There's also an existing template {{fr-generate-verb-forms}} that simply calls {{#invoke:fr-verb|generate_forms}}, which you can presumably use from the Expandtemplates API. Benwing2 (talk) 23:54, 26 February 2019 (UTC)
Thanks for pointing out scribunto-console, I had never seen that before. - TheDaveRoss 17:31, 27 February 2019 (UTC)


Hey. Would it be possible to get a "Recent additions to the category" bit on that page, like the one at Category:Spanish nouns? --Wonderfool early February 2019 (talk) 13:55, 26 February 2019 (UTC)

Template:sv-noun-form-def, but for uncountable nouns[edit]

Would anyone be so kind as to create a version of sv-noun-form-def, but for uncountable nouns? The current template yields "definite singular of [term]". If a template for uncountable nouns was created, I believe that it should read "definite of [term]". Thanks in advance! —VulpesVulpes42 (talk) 15:09, 26 February 2019 (UTC)

A definite form of an uncountable noun is still a singular, does it really matter? I treat them as definite singulars in Norwegian. DonnanZ (talk) 10:01, 28 February 2019 (UTC)
@Donnanz You may very well be right, but personally, I do not see uncountable nouns as singular at all. I would for instance never say "en botanik", which I feel is just as awkward as the English translation: "a botany". VulpesVulpes42 (talk) 13:49, 28 February 2019 (UTC)
@VulpesVulpes42: You have a point, but we don't include the indefinite article in entries anyway, as far as I know. It doesn't appear in the declension table for Swedish botanik for instance. You have to work that one out by looking at the gender.The Norwegian page for botanikk shows (en/ein) in brackets, which could be an option. DonnanZ (talk) 14:08, 28 February 2019 (UTC)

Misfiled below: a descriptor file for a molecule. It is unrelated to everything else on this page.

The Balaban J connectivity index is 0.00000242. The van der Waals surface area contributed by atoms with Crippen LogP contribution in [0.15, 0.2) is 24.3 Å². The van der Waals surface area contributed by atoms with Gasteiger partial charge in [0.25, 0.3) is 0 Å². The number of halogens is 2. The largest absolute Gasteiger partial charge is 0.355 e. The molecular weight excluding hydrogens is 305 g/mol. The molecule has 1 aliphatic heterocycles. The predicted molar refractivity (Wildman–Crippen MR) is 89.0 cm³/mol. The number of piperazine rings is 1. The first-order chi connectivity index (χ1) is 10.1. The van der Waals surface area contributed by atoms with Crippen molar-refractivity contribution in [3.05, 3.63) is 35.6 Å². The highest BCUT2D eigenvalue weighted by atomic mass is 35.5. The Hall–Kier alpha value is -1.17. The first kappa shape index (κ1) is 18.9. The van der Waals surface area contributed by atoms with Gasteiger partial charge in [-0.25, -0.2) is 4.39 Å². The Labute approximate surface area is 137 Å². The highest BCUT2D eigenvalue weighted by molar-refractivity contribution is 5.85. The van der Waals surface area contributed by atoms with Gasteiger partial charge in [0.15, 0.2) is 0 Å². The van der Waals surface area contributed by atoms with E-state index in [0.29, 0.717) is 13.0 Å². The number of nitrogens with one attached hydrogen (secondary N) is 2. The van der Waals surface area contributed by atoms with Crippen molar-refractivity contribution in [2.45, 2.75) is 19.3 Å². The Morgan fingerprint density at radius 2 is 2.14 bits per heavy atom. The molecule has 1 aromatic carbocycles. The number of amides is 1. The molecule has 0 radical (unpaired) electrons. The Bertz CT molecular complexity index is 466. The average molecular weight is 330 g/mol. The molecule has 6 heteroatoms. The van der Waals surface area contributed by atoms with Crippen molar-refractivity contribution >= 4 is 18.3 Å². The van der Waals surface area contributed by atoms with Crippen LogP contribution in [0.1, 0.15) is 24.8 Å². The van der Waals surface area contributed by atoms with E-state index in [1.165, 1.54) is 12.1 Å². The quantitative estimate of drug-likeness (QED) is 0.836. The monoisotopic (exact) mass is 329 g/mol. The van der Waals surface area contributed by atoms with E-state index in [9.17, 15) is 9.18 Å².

@Donnanz: Maybe I worded my response poorly. I think that the indefinite article should not be included in entries, especially not in entries for uncountable nouns, since it is grammatically incorrect to do so under any circumstance. Whereas the inflection table for countable nouns is split up into "singular" and "plural", uncountable nouns lack those categories, and instead it just says "uncountable". What I am saying is that we should be consistent, and not list the definite forms of uncountable nouns as "singular". VulpesVulpes42 (talk) 18:08, 28 February 2019 (UTC)
@VulpesVulpes42: OK, you can do it this way: {{inflection of|[term]||def|lang=sv}}. I just tried this with elvedeltaet which gives the wording you require, I also tried {{definite of}}, but that gives the wording "definite singular of", You can see both results there, so have a look now; I will amend this entry at the end of the day as elvedelta is countable. DonnanZ (talk) 18:35, 28 February 2019 (UTC)
@Donnanz: Thank you! Hope that I wasn't too much of a hassle. VulpesVulpes42 (talk) 18:52, 28 February 2019 (UTC)
@VulpesVulpes42: No problem, as long as you're happy with that solution. DonnanZ (talk) 19:03, 28 February 2019 (UTC)

Andalusian Arabic in Latin script[edit]

Could someone add Latn as a script to Andalusian Arabic (xaa) in Module:languages/data3/x? Currently Latin-alphabet entries are displayed strangely, e.g. portocǎli. --Lvovmauro (talk) 08:21, 27 February 2019 (UTC)

@Lvovmauro: That's because they should be written in Arabic, not Latin. If you want to add a transcription, use |tr=. --{{victar|talk}} 08:32, 27 February 2019 (UTC)
Some words are only attested in the Latin alphabet. I'm not going to make up an unattested Arabic spelling. --Lvovmauro (talk) 09:19, 27 February 2019 (UTC)
Makes sense to me. Added. — Eru·tuon 18:30, 27 February 2019 (UTC)

Hiding pronunciation in certain cases[edit]

This would be a good idea in some cases, such as for English export, where it takes up a fair amount of space. Can this be done with a hide/show function? DonnanZ (talk) 17:18, 28 February 2019 (UTC)

Maybe something along the lines of what we did for derived terms, etc.? @Erutuon, Victar. — SGconlaw (talk) 17:20, 28 February 2019 (UTC)
For a start it wouldn't need columns, so maybe a simple existing template could be adapted. DonnanZ (talk) 17:36, 28 February 2019 (UTC)
That's why I made {{links-list}} a generic template. --{{victar|talk}} 18:00, 28 February 2019 (UTC)
Template:links-list/documentation is apparently not currently available. DCDuring (talk) 18:44, 28 February 2019 (UTC)